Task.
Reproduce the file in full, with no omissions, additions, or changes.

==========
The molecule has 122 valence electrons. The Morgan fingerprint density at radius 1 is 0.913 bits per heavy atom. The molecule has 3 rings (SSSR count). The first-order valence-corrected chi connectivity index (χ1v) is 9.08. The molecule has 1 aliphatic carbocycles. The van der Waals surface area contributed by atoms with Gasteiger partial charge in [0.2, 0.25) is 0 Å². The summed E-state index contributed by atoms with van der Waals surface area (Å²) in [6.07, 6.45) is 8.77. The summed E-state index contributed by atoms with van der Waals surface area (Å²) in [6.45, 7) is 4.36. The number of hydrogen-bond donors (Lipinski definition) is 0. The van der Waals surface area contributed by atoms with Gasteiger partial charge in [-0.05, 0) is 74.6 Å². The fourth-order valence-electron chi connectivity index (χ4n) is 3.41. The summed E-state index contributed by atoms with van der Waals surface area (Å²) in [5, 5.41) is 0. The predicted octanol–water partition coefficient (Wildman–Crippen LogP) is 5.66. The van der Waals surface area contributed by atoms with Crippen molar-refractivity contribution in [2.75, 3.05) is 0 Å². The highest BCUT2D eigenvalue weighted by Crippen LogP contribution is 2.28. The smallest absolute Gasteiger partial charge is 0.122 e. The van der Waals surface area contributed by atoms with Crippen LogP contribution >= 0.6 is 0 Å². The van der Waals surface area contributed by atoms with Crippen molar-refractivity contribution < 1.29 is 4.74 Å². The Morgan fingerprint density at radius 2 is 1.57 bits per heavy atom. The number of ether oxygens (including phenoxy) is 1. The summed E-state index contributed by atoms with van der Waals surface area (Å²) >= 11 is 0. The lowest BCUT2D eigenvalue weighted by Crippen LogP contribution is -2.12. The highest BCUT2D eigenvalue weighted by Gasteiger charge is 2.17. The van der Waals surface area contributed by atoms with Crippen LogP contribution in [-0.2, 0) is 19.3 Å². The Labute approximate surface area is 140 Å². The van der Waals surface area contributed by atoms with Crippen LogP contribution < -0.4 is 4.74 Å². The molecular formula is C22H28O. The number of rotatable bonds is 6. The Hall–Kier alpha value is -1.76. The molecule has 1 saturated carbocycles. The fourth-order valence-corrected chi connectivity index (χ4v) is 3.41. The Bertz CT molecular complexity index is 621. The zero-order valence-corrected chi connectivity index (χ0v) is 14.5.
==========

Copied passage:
The molecule has 122 valence electrons. The Morgan fingerprint density at radius 1 is 0.913 bits per heavy atom. The molecule has 3 rings (SSSR count). The first-order valence-corrected chi connectivity index (χ1v) is 9.08. The molecule has 1 aliphatic carbocycles. The van der Waals surface area contributed by atoms with Gasteiger partial charge in [0.2, 0.25) is 0 Å². The summed E-state index contributed by atoms with van der Waals surface area (Å²) in [6.07, 6.45) is 8.77. The summed E-state index contributed by atoms with van der Waals surface area (Å²) in [6.45, 7) is 4.36. The number of hydrogen-bond donors (Lipinski definition) is 0. The van der Waals surface area contributed by atoms with Gasteiger partial charge in [-0.05, 0) is 74.6 Å². The fourth-order valence-electron chi connectivity index (χ4n) is 3.41. The summed E-state index contributed by atoms with van der Waals surface area (Å²) in [5, 5.41) is 0. The predicted octanol–water partition coefficient (Wildman–Crippen LogP) is 5.66. The van der Waals surface area contributed by atoms with Crippen molar-refractivity contribution in [2.75, 3.05) is 0 Å². The highest BCUT2D eigenvalue weighted by Crippen LogP contribution is 2.28. The smallest absolute Gasteiger partial charge is 0.122 e. The van der Waals surface area contributed by atoms with Crippen LogP contribution >= 0.6 is 0 Å². The van der Waals surface area contributed by atoms with Crippen molar-refractivity contribution < 1.29 is 4.74 Å². The Morgan fingerprint density at radius 2 is 1.57 bits per heavy atom. The number of ether oxygens (including phenoxy) is 1. The summed E-state index contributed by atoms with van der Waals surface area (Å²) >= 11 is 0. The lowest BCUT2D eigenvalue weighted by Crippen LogP contribution is -2.12. The highest BCUT2D eigenvalue weighted by Gasteiger charge is 2.17. The van der Waals surface area contributed by atoms with Crippen LogP contribution in [-0.2, 0) is 19.3 Å². The Labute approximate surface area is 140 Å². The van der Waals surface area contributed by atoms with Crippen LogP contribution < -0.4 is 4.74 Å². The molecular formula is C22H28O. The number of rotatable bonds is 6. The Hall–Kier alpha value is -1.76. The molecule has 1 saturated carbocycles. The fourth-order valence-corrected chi connectivity index (χ4v) is 3.41. The Bertz CT molecular complexity index is 621. The zero-order valence-corrected chi connectivity index (χ0v) is 14.5.